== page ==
has_and_belongs_to_many :reservations

class Reservation < ApplicationRecord
belongs_to :cruise
belongs_to :customer
has_and_belongs_to_many :cabins

The code we added says that the two models (cabin and reservation) belong to each other, and they are joined in the table cabins_reservations. As we didn’t specify the table name, then Rails will look for a join table of the two table names in alphabetical order, ie cabins_resevations. Now we need to work out a way to display the cabins booked in each reservation.

Step 9) As before with our has_many code, we need to represent many items at one point in the app/views/reservations/show.html.erb file, which we do with the for loop. This time we loop through the cabin objects as shown in the code below. Add this code after the end of the code displaying the reservation, and before the ‘link_to’ code:

<h4>These cabins are included in this reservation:</h4>
<% @reservation.cabins.each do |cabin|%>
<p> <%= %> with
<%= cabin.beds %> beds
on deck <%=cabin.deck%> of the
<%= Ship.find(cabin.ship_id).name%>
</p> <%end%>

This code should look familiar enough by now. It lets us list the cabins associated with any reservation. You should be able to see this by going to a specific reservation.

Step 10) Oops, we now get the error: “Could not find table ‘cabins_reservations'” so we better create the table with a migration.

bin/rails generate migrationCreateCabinsReservationsJoinTable cabin reservation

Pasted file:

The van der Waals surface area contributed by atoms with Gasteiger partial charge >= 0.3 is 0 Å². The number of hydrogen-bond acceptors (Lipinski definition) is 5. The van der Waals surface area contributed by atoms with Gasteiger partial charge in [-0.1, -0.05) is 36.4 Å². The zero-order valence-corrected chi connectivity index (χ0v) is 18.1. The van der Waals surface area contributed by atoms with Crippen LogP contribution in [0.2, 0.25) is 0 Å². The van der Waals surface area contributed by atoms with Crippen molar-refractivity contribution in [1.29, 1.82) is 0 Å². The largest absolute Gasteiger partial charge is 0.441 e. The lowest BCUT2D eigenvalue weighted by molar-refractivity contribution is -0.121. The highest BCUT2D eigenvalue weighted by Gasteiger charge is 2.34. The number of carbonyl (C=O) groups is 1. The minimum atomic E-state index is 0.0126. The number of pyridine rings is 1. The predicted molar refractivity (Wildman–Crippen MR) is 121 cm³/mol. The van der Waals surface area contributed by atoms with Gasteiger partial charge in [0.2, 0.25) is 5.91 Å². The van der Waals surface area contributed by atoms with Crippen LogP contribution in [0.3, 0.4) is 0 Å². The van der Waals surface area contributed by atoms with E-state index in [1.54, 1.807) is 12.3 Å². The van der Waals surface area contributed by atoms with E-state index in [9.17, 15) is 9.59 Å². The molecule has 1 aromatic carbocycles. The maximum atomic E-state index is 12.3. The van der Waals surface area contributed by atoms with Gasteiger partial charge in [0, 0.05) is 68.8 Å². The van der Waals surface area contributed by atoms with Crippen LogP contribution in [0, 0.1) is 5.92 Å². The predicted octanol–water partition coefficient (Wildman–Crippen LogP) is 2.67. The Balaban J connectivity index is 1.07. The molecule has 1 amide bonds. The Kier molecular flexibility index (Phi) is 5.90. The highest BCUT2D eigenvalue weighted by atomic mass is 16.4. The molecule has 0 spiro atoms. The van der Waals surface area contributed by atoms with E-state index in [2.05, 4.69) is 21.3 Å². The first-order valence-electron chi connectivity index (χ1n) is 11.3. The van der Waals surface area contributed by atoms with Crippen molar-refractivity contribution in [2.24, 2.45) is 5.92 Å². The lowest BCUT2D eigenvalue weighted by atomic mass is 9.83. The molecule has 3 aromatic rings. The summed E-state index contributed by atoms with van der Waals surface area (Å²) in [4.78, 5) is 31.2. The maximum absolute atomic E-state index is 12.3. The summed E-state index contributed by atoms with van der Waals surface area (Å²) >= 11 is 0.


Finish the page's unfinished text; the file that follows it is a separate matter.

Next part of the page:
As long as we include ‘jointable’ in the migration name, and then specify the models, Rails will create the code for the migration. That means we only need to run the usual command to complete the step and finish the migration.

bin/rails db:migrate

Your page should now load, but not show us any cabins, as we’ve not tied cabins on the ship to a reservation yet.

Now we can modify the ‘new reservation’ view to let us select the cabins which we’d like included in the reservation. But,this would ideally mean that we only see those cabins associated with a particular cruise, which of course, is tied to a particular ship. It would be better if we could specify the cruise, then the cabin, then the customer to make the reservation.

By the way, if you forget to run a migration, then Rails will remind you

Step 11) With the form completed we need to populate the ‘cruise_id’ parameter in the form so that the correct cruise is booked. Open up the the app/controllers/reservations_controller.rb and look at the ‘new’method. The code there creates an instance of a reservation object, but we need more than that to make a complete reservation. To start with we need to have a cruise instance to populate the cruise_id part of the form. We can do that by adding this bold code to the ‘new’ method in the reservation controller.

def new
@reservation =
@cruise =Cruise.find(params[:cruise_id])
    @customers = Customer.all

That gets us the cruise details. Reload the page, and you should see the cruise name on the page, and the cruise_id populated.

Step 12) Now we need to add the cabins to choose from for the reservation. For simplicity we’ll only allow one cabin to be chosen per reservation. As before we need to add code to the reservation_controller and the _form.html.erb files.

In the reservations_controller method add this line in bold to the end of the ‘new’ method

@customers = Customer.:all
@cabins= Cabin.where([“ship_id = ?”, @cruise.ship_id])

This retrieves all of the cabins on the ship that is being used for this cruise. For simplicity, it does NOT exclude those cabins already booked. But given that we have a relationship between reservations and cabins, it would not be too hard to add that functionality. In the code the ? is replaced with the value of @cruise.ship_id as part of the condition, and also makes the code more secure.